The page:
Small jewelers in Hong Kong fear they may be driven out of business by a price war in gold.
The Hong Kong Jewellers’ & Goldsmiths’ Association Ltd. (HKJGA) and the Kowloon Pearls, Precious Stones, Jade, Gold and Silver Ornament Merchants Association have ceased to offer standard gold prices to their member merchants since Monday, Apple Daily reported Thursday.
The decision was made in response to the coming into effect of the Competition Ordinance last week.
The result is that retailers’ gold prices now differ by up to HK$120 per tael for the first time in three or four decades.
Smaller jewelry stops are worried that this is the start of a vicious price war that could eliminate them from the market as victims of cutthroat price tactics.
Before the competition law came into effect, all jewelers in the city maintained their retail gold prices at the levels prescribed by the two merchants’ associations.
Apple Daily reporters have found that gold prices in stores in Sham Shui Po, Causeway Bay and Wan Chai can differ by up to HK$120 per tael on the selling side and HK$150 per tael on the buying side.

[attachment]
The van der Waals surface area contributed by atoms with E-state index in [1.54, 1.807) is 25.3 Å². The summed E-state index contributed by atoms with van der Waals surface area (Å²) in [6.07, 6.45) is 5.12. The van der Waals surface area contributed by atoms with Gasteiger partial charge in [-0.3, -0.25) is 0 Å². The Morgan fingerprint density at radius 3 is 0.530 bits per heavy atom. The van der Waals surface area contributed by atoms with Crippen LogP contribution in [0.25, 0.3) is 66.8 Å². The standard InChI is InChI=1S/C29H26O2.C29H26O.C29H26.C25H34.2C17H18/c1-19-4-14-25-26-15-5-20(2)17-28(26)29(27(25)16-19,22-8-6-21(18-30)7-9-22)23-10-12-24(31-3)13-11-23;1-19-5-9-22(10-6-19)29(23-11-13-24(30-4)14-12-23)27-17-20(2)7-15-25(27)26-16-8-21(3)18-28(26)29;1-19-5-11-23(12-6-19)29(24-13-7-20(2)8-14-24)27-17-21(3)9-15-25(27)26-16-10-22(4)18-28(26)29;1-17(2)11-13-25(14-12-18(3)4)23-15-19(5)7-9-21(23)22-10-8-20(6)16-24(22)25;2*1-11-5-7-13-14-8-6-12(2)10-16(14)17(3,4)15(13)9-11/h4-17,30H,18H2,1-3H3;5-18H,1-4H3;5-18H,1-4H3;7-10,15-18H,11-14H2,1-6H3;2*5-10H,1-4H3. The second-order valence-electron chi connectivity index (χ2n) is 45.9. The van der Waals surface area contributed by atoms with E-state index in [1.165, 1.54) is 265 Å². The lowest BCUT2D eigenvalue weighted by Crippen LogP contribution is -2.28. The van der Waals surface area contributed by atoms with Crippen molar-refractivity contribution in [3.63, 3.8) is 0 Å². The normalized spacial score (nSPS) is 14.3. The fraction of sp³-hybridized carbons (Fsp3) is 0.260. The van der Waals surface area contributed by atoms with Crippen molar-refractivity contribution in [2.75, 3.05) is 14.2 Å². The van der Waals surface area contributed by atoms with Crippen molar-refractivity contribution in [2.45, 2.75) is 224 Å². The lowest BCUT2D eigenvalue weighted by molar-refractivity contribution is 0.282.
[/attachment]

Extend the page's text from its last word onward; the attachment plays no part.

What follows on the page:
Prices at major gold and jewelry chains remain more or less the same, with the likes of Luk Fook Holdings International Ltd. (00590.HK), Chow Sang Sang Jewellery Co. Ltd. (00116.HK), Tse Sui Luen Jewellery (International) Ltd. (00417.HK), still keeping their selling price at HK$11,580 per tael, and the buying price at HK$10,250 per tael.
Ming Jun Jewelry Co. Ltd., a small store in Wan Chai, said it now sets its daily gold price with reference to the London and Europe price indexes.
A member of the staff said it is like going back to the old days before the two merchants’ associations were formed.
The employee said the profit margin in selling a tael of gold, which could fetch HK$11,480-HK$11,600, is only a few hundred dollars.
The owner of Mei Lai Wah Jewellery in Sham Shui Po, surnamed Tang, said he would rather have benchmark prices for retailers to follow.
“If everyone competes on price, small operators like us will be forced out of the market at the end of the day,” Tang said.
Simon Lee Siu-bo, assistant dean of the Chinese University of Hong Kong’s business school, said the scrapping of standard gold prices by the two merchants’ associations will make jewelry stores become like foreign exchange outlets, where there are still price differences despite the existence of market exchange rates.
It means that consumers will have to compare prices on their own, Lee said.
– Contact us at [email protected]